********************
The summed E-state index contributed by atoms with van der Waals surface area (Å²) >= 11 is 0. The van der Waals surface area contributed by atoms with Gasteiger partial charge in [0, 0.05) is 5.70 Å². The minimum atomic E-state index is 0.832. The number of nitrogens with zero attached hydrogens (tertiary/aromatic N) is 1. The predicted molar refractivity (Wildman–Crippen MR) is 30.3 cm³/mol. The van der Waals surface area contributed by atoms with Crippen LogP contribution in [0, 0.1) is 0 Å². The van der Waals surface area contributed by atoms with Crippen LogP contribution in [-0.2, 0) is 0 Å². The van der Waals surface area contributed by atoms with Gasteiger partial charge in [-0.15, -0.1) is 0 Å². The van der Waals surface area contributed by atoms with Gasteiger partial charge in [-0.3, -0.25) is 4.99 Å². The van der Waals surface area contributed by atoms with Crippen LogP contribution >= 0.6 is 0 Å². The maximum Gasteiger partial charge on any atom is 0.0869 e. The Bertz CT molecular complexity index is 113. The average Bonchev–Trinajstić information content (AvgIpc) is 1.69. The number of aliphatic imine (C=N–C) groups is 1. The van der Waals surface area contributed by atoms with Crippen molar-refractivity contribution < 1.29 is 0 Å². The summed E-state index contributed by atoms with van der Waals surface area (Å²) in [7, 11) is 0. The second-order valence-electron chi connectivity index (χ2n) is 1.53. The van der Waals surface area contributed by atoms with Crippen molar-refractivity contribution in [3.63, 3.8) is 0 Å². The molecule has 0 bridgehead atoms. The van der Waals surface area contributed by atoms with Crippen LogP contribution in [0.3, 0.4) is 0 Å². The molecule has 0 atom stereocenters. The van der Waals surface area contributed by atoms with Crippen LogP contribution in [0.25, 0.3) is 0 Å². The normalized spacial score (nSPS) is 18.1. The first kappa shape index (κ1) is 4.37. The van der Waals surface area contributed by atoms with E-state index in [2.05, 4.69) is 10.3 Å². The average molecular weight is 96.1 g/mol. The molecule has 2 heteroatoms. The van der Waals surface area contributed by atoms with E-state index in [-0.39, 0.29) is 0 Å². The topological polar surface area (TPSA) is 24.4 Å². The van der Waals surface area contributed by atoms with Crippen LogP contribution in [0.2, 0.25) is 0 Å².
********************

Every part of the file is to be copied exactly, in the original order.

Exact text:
The summed E-state index contributed by atoms with van der Waals surface area (Å²) >= 11 is 0. The van der Waals surface area contributed by atoms with Gasteiger partial charge in [0, 0.05) is 5.70 Å². The minimum atomic E-state index is 0.832. The number of nitrogens with zero attached hydrogens (tertiary/aromatic N) is 1. The predicted molar refractivity (Wildman–Crippen MR) is 30.3 cm³/mol. The van der Waals surface area contributed by atoms with Crippen LogP contribution in [0, 0.1) is 0 Å². The van der Waals surface area contributed by atoms with Crippen LogP contribution in [-0.2, 0) is 0 Å². The van der Waals surface area contributed by atoms with Gasteiger partial charge in [-0.15, -0.1) is 0 Å². The van der Waals surface area contributed by atoms with Gasteiger partial charge in [-0.3, -0.25) is 4.99 Å². The van der Waals surface area contributed by atoms with Crippen LogP contribution >= 0.6 is 0 Å². The maximum Gasteiger partial charge on any atom is 0.0869 e. The Bertz CT molecular complexity index is 113. The average Bonchev–Trinajstić information content (AvgIpc) is 1.69. The number of aliphatic imine (C=N–C) groups is 1. The van der Waals surface area contributed by atoms with Crippen molar-refractivity contribution < 1.29 is 0 Å². The summed E-state index contributed by atoms with van der Waals surface area (Å²) in [7, 11) is 0. The second-order valence-electron chi connectivity index (χ2n) is 1.53. The van der Waals surface area contributed by atoms with Crippen molar-refractivity contribution in [3.63, 3.8) is 0 Å². The molecule has 0 bridgehead atoms. The van der Waals surface area contributed by atoms with Crippen LogP contribution in [0.3, 0.4) is 0 Å². The molecule has 0 atom stereocenters. The van der Waals surface area contributed by atoms with Crippen LogP contribution in [0.25, 0.3) is 0 Å². The normalized spacial score (nSPS) is 18.1. The first kappa shape index (κ1) is 4.37. The van der Waals surface area contributed by atoms with E-state index in [2.05, 4.69) is 10.3 Å². The average molecular weight is 96.1 g/mol. The molecule has 2 heteroatoms. The van der Waals surface area contributed by atoms with E-state index in [-0.39, 0.29) is 0 Å². The topological polar surface area (TPSA) is 24.4 Å². The van der Waals surface area contributed by atoms with Crippen LogP contribution in [0.2, 0.25) is 0 Å².